While we may slowly be heading back to some sense of normality, for businesses, the repercussions of the last few months may be hitting harder than ever.
The reality is that some companies will be holding out on paying suppliers (potentially your business) to protect their own cashflow. Or, sadly, they may be heading for insolvency – and therefore won’t be able to make payment.
So how do you ensure you still get paid for your services and protect your own cash position?
Clearly you can’t control the finances of other companies, but there are some important measures you can take to try to avoid late payments, as well as some tips on how to chase outstanding invoices effectively.
Adapt to the current climate – and be sensitive
First and foremost it’s essential to acknowledge that we are in extremely difficult times. Now, more than ever, is important for us all to show some humanity and compassion.
That’s not to say that you shouldn’t still chase for payments that you’re owed, but just that it’s worth appreciating that businesses are likely to be suffering more than normal.
While it’s no doubt stressful for you to be out of pocket, chasing invoices in an aggressive or judgemental way will just lead to an even lower response rate – and ultimately delay payment further.
Reaching out with some compassion, and trying to build a repayment plan that’s realistic for both parties will definitely be a more effective approach.
What’s more, these are uncertain times, and showing some kindness now to customers you are chasing may well serve you later down the line.
Communication is key
As we’ve already touched upon, the way in which you chase customers is crucial. And communication generally in a crisis is so key.
The more you are able to keep an open dialogue with customers, the better. Don’t only get in touch when you’re chasing down overdue invoices. If you’re checking in regularly not only will it help customers feel valued, but it can open up a conversation around payments before they become overdue.
As we enter a new phase of business recovery, talking to customers is also another way to make your current status clear. Let people know how and when you’re operating.
And make sure you’re easy to contact too, have a phone number visible ideally (lots of businesses tend to steer clear of this but in troubling times it can feel so important to actually speak to someone). You need to be approachable so that customers feel comfortable to be proactive about payments – and any potential issues.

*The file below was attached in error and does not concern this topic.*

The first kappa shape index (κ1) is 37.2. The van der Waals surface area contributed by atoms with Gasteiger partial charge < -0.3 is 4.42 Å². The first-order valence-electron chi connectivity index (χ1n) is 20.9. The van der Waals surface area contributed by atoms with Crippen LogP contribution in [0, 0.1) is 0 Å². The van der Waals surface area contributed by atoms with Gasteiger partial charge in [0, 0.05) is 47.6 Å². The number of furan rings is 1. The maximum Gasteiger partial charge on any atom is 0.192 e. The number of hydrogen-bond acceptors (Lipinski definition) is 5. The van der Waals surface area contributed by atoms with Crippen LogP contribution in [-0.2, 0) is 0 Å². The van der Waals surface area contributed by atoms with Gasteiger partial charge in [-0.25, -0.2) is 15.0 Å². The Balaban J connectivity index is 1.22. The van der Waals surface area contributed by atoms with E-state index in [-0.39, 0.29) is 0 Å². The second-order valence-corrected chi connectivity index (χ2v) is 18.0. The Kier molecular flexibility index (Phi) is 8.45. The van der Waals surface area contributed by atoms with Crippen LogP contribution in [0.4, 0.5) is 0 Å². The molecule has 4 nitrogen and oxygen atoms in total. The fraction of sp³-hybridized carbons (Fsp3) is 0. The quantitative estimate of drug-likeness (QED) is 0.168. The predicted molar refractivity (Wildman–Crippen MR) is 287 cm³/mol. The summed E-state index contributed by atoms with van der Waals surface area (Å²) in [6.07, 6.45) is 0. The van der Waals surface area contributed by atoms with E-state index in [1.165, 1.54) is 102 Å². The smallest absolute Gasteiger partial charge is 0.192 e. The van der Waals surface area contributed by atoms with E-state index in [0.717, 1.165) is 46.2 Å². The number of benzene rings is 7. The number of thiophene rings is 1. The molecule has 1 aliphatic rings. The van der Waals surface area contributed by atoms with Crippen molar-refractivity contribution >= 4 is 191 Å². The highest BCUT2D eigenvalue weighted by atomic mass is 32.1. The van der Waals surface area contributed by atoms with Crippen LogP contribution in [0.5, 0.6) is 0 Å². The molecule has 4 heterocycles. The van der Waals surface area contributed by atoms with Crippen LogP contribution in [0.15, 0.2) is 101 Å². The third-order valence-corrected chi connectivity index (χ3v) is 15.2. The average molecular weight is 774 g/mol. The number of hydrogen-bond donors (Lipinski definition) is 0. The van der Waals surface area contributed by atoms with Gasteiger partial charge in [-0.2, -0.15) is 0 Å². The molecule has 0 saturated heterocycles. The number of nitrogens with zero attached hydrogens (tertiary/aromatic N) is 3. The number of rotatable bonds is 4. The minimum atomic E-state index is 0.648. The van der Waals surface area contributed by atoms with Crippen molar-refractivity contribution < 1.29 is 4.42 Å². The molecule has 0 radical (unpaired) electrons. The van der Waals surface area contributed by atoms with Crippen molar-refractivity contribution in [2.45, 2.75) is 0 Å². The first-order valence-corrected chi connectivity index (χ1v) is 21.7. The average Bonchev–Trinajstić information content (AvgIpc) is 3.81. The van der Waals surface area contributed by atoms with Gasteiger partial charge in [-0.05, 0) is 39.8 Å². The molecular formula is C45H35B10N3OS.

Have a clear system in place
The size – and stage – of your business will no doubt determine how formalised your credit control process is, and how much resource and time you can dedicate to it.
Nevertheless, whether you have a finance team or are trying to keep on top of everything yourself, a clear system is a must have. There are a number of software providers that can help automate the process as much as possible, to keep it pain free. At Fluidly, our Chase feature identifies invoices that are in danger of becoming overdue – and helps you prioritise who to contact and when.
If a subscription of this kind isn’t an option though, even a series of email templates can help to make the process more streamlined.
Try to make sure you add an element of personalisation where you can though, anything that feels too automated never has the same impact of a message that feels tailored.
Right now you may be in survival mode, trying to fight fires and being pulled in lots of directions. Finding the time to keep a close eye on your numbers might feel impossible, but try to remember that a healthy cashflow is business critical, and being paid is essential for that.
Alongside a good system, try to identify potential problems ahead of time by looking for warning signs.
It’s no secret that certain industries have been hit harder by covid than others, so highlight high risk sectors to keep a closer eye on. You’ll also know what is the norm for your customers. If a regular customer has suddenly drastically changed their typical spend, or seems much quieter than usual, it may be indicative of trouble at the business.
If alarm bells are ringing, chasing payment promptly and regularly will be key to getting paid.
For certain businesses, you may feel that you need to adjust your credit terms going forwards, or ultimately stop supplying to them.
In tough economic times it can feel hard to say no to business, but it’s worth remembering that the time it takes to chase payments also has a value (it’s just harder to easily quantify). And you certainly don’t want to be doing work that you never get paid for. For a healthy cashflow it’s always better to say no to bad business.